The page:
Global by Design now in 25 languages

I read about a startup (via Techcrunch) recently called mloovi. The service leverages Google Translate to provide real-time translations of your blog feed. I’ve installed the widget over on the right and would love to know what people think.

My biggest concern is slow-loading Web pages. And, yes, I know the quality of the translation will leave plenty to be desired, but what I really like about the widget are the little RSS feed buttons. Just click the button and you can have translated feeds delivered to whatever feed reader you use.

What I don’t understand is the significance of the name “mloovi.” Am I missing something?

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Author: John Yunker

John co-founded Byte Level Research in 2000 and is author of The Web Globalization Report Card. He also co-founder of Ashland Creek Press.

5 thoughts on “Global by Design now in 25 languages”

  1. “Mloovi” looks like an anglicised spelling of a Slavonic root ‘to talk’ or ‘to speak’ – e.g. Czech mluvit “to talk”, mluví “talks” (mluvi might be a 2nd person singular imperative, I don’t know enough Czech to be sure!)

    Hope this helps

    Neij

  2. Hi Neij,

    You’re right about the name. I just emailed the founder of the service and he confirmed that the name comes from the Czech word “to talk.” I’ll have more from him later…

    JY

  3. Hi John, I’ve just checked Russian, German, and French, the languages I’m most fluent in, and I can confirm that mloovi’s translations are pathetic to say the least. Give or take the RSS feeds, I fail to see how their service is any better than those Google machine translation links many bloggers put on their pages.

    As to the Czech mluva, mluvit (“talk”, “to speak, talk, say”), it has cognates in every Slavic language, including молва, молвить in Russian (“talk, rumour”, “to talk, speak”), мова in Ukrainian and mowa in Polish (“language”), мълвя in Bulgarian (“to talk, argue”), etc. It is probably related to the Greek μέλος and μέλπω (“I praise”), Old Indic brávīti and Avestian mraoiti (“he talks”), and Avestian mrūitē (“to say, read”).

    Some tried to also tie it to the German melden (“to announce, report, notify”) and even to the Latin pro-mulgare (“to announce”), but at least the latter is quite a stretch and would make it related to the English word “milk” and its equivalents in pretty much every single Indo-European language out there.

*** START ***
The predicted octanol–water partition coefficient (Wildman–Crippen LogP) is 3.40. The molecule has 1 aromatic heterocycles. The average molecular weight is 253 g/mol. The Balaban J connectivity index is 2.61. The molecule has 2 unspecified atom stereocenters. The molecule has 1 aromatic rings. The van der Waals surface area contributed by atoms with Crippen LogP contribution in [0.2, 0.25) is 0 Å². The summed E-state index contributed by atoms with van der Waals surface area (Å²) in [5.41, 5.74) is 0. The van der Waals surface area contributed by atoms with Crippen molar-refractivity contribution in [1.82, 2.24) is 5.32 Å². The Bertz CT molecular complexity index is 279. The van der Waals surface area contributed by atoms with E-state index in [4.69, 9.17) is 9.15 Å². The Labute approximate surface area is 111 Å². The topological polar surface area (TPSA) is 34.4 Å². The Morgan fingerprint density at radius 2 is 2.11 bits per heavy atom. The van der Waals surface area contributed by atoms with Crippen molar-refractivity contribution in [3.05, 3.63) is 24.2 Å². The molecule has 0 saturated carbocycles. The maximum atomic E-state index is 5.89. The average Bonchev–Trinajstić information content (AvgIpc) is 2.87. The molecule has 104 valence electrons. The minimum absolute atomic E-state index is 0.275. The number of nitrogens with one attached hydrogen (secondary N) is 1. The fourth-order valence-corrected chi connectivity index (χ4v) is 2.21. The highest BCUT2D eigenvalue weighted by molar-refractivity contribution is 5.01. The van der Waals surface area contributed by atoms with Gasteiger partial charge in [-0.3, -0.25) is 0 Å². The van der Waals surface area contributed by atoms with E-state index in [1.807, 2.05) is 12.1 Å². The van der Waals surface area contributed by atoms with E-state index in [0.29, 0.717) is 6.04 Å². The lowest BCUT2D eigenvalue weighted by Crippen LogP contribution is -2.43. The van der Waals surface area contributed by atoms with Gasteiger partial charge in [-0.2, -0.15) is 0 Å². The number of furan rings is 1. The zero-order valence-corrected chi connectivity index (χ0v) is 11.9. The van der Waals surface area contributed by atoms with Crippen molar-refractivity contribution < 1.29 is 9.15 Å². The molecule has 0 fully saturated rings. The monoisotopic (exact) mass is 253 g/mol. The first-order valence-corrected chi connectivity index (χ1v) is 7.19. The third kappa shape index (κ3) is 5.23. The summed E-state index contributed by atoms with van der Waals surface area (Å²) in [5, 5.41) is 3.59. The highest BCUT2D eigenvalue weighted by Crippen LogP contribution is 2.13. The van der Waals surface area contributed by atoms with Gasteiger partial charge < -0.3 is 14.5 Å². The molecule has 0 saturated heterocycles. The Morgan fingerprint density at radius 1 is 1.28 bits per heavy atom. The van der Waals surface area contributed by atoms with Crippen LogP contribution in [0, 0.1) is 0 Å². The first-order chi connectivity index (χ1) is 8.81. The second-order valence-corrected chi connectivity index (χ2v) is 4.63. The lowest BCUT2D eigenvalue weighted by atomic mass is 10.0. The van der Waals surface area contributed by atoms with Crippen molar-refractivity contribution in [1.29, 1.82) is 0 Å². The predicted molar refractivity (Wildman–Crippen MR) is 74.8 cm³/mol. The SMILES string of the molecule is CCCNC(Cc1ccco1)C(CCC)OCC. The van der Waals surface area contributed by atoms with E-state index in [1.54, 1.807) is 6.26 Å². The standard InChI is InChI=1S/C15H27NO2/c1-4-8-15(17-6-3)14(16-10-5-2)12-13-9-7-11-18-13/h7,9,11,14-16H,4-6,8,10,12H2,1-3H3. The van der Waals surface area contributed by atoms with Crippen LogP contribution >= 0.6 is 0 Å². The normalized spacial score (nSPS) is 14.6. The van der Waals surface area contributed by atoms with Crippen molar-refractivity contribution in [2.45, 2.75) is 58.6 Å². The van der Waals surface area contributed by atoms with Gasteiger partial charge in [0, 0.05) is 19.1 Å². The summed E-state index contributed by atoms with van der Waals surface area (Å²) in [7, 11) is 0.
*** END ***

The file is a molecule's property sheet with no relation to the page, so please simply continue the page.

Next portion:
4. Hi Alex,

    I’m sure you’re spot on regarding the quality. But what interests me most about this widget is the ease at which people can add the language-specific RSS feeds. I haven’t come across a widget like this yet. Have you?

    Also, I’ll have a brief Q&A with the developer of Mloovi shortly.

    JY

  5. Hi Schwallex,

    I would just like to respond to your above comment.

    I am aware that the translations are far from perfect but as I clearly state the translations are done by Google Translate so I have no control over these, however I have found that in my testing, most posts (admittedly into English) are fairly easy to understand. I disagree that the service has no more value than the Google Translate links that bloggers use currently. The big difference is that readers can add the feed to their reader and the translations are done automatically from then on, this allows readers to quickly scan headlines and see if it is worth reading more. Using the Google translate links the reader has to visit the site every day and click on each link to get a translation without knowing if it is interesting to them. The added bonus for blog owners is that we generate a permanent url which can be indexed by search engines giving them a much wider potential audience.

    I called the service Mloovi because I live in the Czech Republic and am learning Czech at the moment, I know it is not a perfect translation but I like the name and my Czech friends got it straight away 🙂

    Anyway, thanks for you comments and I hope this answers some of your doubts.

    Mike
    http://mloovi.com

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